ASUP joins ASUU, commences strike next week

The Academic Staff Union of Polytechnics (ASUP) would begin an indefinite strike from December 12.

Premium Times reports that the National President of ASUP, Usman Dutse, said in a phone interview that the federal government had failed to meet the demands of the polytechnic lecturers.

The union has been threatening to embark on strike since October 2 when it issued a 21-day ultimatum to the government before it extended it to November. But even then, it did not commence the strike.

But Mr Dutse said the proposed December 12 strike would be “total and indefinite”.

He was quoted as saying: “This further emphasises the resolution of the 93rd National Executive Council meeting reached at the Yaba College of Technology, Lagos last week.

“Government has failed to implement and fulfil agreements it reached with the union as contained in the memorandum of understanding signed.”

In November 2017, ASUP went on strike but suspended it after 15 days after the federal government reached an agreement to implement the recommendations of the 2014 NEEDS assessment.

The agreement particularly highlighted the need for increased funding of polytechnics.

Mr Dutse also said the roles of state government and the National Assembly is not encouraging when it comes to funding the education sector.

“The issue of the funding of the institutions has always been a major concern. After the government conducted the NEEDS assessment in 2014, it promised to implement it. Years after, there is no designed roadmap to implement that,” he said.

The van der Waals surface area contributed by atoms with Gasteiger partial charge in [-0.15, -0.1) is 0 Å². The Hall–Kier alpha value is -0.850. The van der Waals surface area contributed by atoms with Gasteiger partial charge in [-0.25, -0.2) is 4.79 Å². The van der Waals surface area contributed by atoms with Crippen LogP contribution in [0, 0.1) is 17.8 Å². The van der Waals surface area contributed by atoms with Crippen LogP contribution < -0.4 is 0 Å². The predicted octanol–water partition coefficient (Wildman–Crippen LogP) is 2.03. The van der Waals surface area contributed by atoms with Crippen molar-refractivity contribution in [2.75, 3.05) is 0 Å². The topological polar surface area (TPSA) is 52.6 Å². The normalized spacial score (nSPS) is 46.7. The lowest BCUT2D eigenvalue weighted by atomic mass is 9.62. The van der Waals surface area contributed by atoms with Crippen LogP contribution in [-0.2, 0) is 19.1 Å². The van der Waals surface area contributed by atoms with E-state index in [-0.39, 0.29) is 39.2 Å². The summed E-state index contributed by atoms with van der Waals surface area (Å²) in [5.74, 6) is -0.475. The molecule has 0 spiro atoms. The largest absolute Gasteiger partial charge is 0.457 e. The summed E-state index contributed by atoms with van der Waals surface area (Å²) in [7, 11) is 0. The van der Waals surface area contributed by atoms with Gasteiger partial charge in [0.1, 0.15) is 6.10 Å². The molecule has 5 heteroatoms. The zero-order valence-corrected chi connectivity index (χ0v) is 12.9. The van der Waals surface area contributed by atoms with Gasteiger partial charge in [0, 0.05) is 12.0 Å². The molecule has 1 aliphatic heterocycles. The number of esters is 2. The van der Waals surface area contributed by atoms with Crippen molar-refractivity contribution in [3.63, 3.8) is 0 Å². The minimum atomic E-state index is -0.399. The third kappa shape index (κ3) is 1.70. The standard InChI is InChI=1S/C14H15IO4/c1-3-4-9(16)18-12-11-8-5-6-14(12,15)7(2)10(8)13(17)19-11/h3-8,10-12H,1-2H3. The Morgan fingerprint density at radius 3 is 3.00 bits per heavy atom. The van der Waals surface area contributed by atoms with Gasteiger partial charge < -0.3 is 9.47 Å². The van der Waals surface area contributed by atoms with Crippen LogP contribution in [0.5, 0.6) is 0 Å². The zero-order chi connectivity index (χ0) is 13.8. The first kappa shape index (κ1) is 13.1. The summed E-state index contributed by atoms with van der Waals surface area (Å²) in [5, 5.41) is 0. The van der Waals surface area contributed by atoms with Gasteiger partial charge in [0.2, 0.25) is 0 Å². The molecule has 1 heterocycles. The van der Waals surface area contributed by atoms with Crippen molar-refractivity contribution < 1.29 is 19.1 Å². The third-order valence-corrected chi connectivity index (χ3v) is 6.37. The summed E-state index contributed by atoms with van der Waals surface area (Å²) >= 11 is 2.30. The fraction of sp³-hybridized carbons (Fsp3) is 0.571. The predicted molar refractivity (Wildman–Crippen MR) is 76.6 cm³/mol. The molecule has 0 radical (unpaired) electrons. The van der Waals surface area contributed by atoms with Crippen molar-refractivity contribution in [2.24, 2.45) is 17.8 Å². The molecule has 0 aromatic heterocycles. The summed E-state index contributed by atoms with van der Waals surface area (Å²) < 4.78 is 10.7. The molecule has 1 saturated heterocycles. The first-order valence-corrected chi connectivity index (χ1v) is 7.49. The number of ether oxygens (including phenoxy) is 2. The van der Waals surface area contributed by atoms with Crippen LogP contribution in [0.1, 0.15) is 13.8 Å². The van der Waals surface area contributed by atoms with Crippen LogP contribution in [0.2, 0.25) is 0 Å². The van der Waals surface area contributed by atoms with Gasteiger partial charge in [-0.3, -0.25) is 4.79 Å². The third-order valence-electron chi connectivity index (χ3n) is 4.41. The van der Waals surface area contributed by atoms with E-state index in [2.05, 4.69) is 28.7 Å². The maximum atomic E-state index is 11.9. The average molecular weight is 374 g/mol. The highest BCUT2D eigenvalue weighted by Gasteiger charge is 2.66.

He said the bill meant to review the act on the establishment of polytechnics in the country was yet to be passed by the National Assembly. He said the union was hoping that the strike would also help fast-track its passage.

“The institutions are not funded. The states are even worse because state governments just establish schools without actually funding those schools. So, no infrastructure is in place,” he added.

The ASUP president also alleged that some state governments were owing salaries for up to 14 months just as institutions victimise union leaders who voice out against what he termed injustice.

“We have states that are owing about 14 month salaries. Some owe eight months. Benue, Ogun, Osun, Edo, Kogi are owing up to as long as 14 months,” he said.

The federal government will definitely have plenty on its plate with the Academic Staff Union of Universities (ASUU) still on strike and while meetings at ending the strike have been deadlocked.

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